Are metals prices about to collapse following the end of the cash for clunkers programs? Analysts at Standard Chartered think so:
Aluminum prices are “particularly exposed” to a decline because vehicle sales are likely to shrink as government “cash for clunkers” programs end, Standard Chartered Plc said.The CHART OF THE DAY shows aluminum rallied in June and July as a clunkers program drove U.S. sales to their first monthly gain since 2007 in August. The U.S. program ended last month. Germany’s 5 billion-euro ($7.3 billion) clunkers fund, the world’s largest, ran out of money a week ago. Car sales rose for a seventh consecutive month in August from a year earlier, the country’s main auto-industry association, VDA, said.
“After a surge in car sales in many major countries, the next few months are likely to be disappointing,” Daniel Smith, a Standard Chartered analyst in London, wrote in a Sept. 7 report. “The U.S., in particular, is likely to fall back sharply in September.”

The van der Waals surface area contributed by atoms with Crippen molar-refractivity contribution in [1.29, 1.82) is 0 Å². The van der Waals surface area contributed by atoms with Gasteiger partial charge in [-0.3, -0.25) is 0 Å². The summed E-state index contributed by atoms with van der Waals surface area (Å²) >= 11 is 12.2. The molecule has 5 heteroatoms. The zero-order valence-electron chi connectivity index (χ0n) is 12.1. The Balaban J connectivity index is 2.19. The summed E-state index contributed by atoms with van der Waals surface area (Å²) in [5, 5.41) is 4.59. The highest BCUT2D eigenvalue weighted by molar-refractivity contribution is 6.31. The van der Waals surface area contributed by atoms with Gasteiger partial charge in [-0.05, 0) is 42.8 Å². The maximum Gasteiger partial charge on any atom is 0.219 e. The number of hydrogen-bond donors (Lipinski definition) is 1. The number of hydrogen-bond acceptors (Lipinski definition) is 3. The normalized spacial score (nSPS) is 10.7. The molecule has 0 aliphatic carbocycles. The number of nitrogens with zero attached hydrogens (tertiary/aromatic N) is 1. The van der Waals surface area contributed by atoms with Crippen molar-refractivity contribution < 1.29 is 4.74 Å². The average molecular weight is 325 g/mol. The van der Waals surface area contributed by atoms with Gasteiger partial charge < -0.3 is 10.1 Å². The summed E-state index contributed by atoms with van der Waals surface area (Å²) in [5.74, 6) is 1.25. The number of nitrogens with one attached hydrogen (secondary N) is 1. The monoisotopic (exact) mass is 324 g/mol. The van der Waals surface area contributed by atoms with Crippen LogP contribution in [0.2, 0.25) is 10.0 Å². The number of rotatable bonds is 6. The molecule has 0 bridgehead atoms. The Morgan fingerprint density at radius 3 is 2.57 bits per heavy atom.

Aluminum has gained 23 percent this year in London, rebounding from two consecutive annual declines. Supply of the metal will outpace demand this year and next, Barclays Capital said Aug. 18. Stockpiles in warehouses monitored by the London Metal Exchange have almost doubled this year, reaching a record 4.63 million tons on Aug. 20.
Aluminum for delivery in three months will average $1,550 a metric ton in the fourth quarter, Smith forecast. The median of 15 analysts surveyed by Bloomberg is for an average of $1,639. The metal closed at $1,895 on Sept. 8 and averaged $1,821 so far this quarter.
An average North American passenger car uses 319 pounds (145 kilograms) of the metal, according to the Aluminum Association in Arlington, Virginia.